Once a branding and customer service tool, startups now see SMS as a growing commerce engine
As shopping behaviors have changed dramatically and brands try new ways to foster direct customer connections, more startups see mobile text messaging as an integral part of the mix.
Over the last few years, SMS has been a major part of some branding strategies, for example Parade, Pattern and Great Jones, which used it as a customer service and branding device. Text to order has been used by a few major restaurant chains like Domino’s in recent years, but has remained a small part of their overall digital commerce strategies. Which is to say: for the most part, brands used SMS as a niche branding vehicle. The strategy, however, seems to be shifting beyond marketing and customer service to facilitating sales and on-demand delivery.
People seem more willing to interact with brands via text; omnichannel messaging service provider Hero — whose backend connects retailers like Levi’s, Nike and Design Within Reach with customers via text and other messaging clients — has seen a surge among shoppers since the U.S. declared a state of emergency; According to the company, SMS messages sent via clients’ contacts app increased by 460% in the past 40 days, in comparison to the previous 40 days. At the same time, a bevy of startups have begun trying to get more direct orders through text messages.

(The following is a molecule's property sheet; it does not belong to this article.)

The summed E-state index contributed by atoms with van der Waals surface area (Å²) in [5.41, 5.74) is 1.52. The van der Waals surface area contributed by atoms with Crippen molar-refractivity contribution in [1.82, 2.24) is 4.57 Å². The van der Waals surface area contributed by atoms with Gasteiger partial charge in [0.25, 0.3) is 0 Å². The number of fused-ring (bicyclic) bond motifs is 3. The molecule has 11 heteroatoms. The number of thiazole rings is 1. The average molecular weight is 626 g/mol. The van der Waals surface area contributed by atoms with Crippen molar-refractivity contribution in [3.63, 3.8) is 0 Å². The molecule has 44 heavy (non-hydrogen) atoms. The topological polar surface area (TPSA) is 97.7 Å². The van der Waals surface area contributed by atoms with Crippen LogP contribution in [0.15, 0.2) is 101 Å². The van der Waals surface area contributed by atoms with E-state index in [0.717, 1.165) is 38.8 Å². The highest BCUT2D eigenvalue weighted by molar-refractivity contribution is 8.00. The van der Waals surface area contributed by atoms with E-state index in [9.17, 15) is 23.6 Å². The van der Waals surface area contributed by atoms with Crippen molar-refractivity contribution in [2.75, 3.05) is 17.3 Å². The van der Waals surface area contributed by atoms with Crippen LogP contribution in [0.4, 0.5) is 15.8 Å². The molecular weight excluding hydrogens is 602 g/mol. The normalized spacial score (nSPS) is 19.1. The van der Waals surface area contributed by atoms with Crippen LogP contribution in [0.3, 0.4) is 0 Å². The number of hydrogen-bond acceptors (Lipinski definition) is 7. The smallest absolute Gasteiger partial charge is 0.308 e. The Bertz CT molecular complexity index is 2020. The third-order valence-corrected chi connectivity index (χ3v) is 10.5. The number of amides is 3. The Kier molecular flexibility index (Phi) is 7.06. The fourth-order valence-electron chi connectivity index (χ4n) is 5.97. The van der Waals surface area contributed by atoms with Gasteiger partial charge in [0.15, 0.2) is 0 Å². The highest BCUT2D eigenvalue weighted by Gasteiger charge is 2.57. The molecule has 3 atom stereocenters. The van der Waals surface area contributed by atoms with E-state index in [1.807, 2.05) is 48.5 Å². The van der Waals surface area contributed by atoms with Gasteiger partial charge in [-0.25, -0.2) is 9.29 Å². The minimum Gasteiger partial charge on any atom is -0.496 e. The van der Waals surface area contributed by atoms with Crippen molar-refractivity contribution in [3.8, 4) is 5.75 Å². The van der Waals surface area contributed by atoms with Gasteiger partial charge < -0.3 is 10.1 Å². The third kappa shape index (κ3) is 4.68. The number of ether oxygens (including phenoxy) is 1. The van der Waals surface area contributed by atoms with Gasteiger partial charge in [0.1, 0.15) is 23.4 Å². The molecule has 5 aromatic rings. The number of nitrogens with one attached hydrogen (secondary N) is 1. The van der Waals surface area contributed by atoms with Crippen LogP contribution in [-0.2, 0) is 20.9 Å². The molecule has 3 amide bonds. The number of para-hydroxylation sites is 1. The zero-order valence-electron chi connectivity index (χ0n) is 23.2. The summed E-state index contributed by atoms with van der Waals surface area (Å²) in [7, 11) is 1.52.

The texting startups
The increase in text-based sales is especially true for in-demand beverages. In March, canned wine brand Bev launched its “Text For Delivery” option throughout its home market of Los Angeles County. The method provides two-hour delivery, with the profits going towards service industry relief efforts, like the Restaurant Workers Community Foundation.
Founder Alix Peabody said so far, the add-on service has “received amazing feedback from our consumers throughout Los Angeles.” She went on to say that with the influx of text orders the past month, the brand has seen “a 1000% growth in overall e-commerce sales” the option in the first quarter, with roughly 350% attributed directly to text-to-order.
Similarly, this month canned alcoholic beverage brand Loverboy went with the texting communication to soft launch its second product, a wine-based spritz. Last year, the brand debuted with a line of hard teas, which is primarily sold wholesale at brick and mortar stores, including Whole Foods.
By prompting e-commerce orders via text alerts to Community app subscribers, CEO Kyle Cooke said Loverboy received 1500 orders during the first 24 hours. This resulted in almost 50% of inventory being sold before product availability was officially announced on social and email.
“Our idea to go this route is to help forge a more personalized, effective connection with customers for later announcements,” Cooke explained. With new flavors coming by the start of this summer, the brand expects to sell out with text-driven sales figures before customers receive email notifications.
For now, the text alerts take customers to the company’s online store to complete the purchase. Eventually, Cooke said they plan to hire an in-house customer service team to handle text orders and delivery inquiries.